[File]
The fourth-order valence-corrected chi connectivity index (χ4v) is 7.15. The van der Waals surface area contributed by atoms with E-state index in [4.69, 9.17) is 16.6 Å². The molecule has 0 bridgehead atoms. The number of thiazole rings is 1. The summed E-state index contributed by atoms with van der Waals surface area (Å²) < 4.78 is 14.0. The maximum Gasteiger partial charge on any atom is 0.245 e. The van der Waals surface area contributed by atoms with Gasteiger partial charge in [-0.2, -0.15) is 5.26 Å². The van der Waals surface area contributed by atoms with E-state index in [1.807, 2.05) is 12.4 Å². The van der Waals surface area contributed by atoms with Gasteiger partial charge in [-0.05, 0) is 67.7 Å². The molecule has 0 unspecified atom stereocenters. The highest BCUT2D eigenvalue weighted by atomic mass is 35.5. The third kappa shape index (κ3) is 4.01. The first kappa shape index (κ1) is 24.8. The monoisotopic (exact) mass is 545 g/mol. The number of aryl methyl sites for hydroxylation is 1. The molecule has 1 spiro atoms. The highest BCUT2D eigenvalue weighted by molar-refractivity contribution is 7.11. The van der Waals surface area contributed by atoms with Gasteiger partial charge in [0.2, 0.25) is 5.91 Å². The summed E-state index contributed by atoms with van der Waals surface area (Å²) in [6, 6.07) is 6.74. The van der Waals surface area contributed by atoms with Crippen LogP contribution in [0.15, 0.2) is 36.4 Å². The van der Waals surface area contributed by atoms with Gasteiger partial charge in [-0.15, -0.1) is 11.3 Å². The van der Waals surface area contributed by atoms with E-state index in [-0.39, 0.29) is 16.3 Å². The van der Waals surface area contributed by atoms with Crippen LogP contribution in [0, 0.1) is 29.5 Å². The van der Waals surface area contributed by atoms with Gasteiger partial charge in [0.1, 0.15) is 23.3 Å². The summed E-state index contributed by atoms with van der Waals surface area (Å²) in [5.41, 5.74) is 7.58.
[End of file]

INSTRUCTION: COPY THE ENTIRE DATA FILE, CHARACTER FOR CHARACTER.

The fourth-order valence-corrected chi connectivity index (χ4v) is 7.15. The van der Waals surface area contributed by atoms with E-state index in [4.69, 9.17) is 16.6 Å². The molecule has 0 bridgehead atoms. The number of thiazole rings is 1. The summed E-state index contributed by atoms with van der Waals surface area (Å²) < 4.78 is 14.0. The maximum Gasteiger partial charge on any atom is 0.245 e. The van der Waals surface area contributed by atoms with Gasteiger partial charge in [-0.2, -0.15) is 5.26 Å². The van der Waals surface area contributed by atoms with E-state index in [1.807, 2.05) is 12.4 Å². The van der Waals surface area contributed by atoms with Gasteiger partial charge in [-0.05, 0) is 67.7 Å². The molecule has 0 unspecified atom stereocenters. The highest BCUT2D eigenvalue weighted by atomic mass is 35.5. The third kappa shape index (κ3) is 4.01. The first kappa shape index (κ1) is 24.8. The monoisotopic (exact) mass is 545 g/mol. The number of aryl methyl sites for hydroxylation is 1. The molecule has 1 spiro atoms. The highest BCUT2D eigenvalue weighted by molar-refractivity contribution is 7.11. The van der Waals surface area contributed by atoms with Gasteiger partial charge in [0.2, 0.25) is 5.91 Å². The summed E-state index contributed by atoms with van der Waals surface area (Å²) in [6, 6.07) is 6.74. The van der Waals surface area contributed by atoms with Crippen LogP contribution in [0.15, 0.2) is 36.4 Å². The van der Waals surface area contributed by atoms with Gasteiger partial charge in [-0.15, -0.1) is 11.3 Å². The van der Waals surface area contributed by atoms with E-state index in [-0.39, 0.29) is 16.3 Å². The van der Waals surface area contributed by atoms with Crippen LogP contribution in [0, 0.1) is 29.5 Å². The van der Waals surface area contributed by atoms with Gasteiger partial charge in [0.1, 0.15) is 23.3 Å². The summed E-state index contributed by atoms with van der Waals surface area (Å²) in [5.41, 5.74) is 7.58.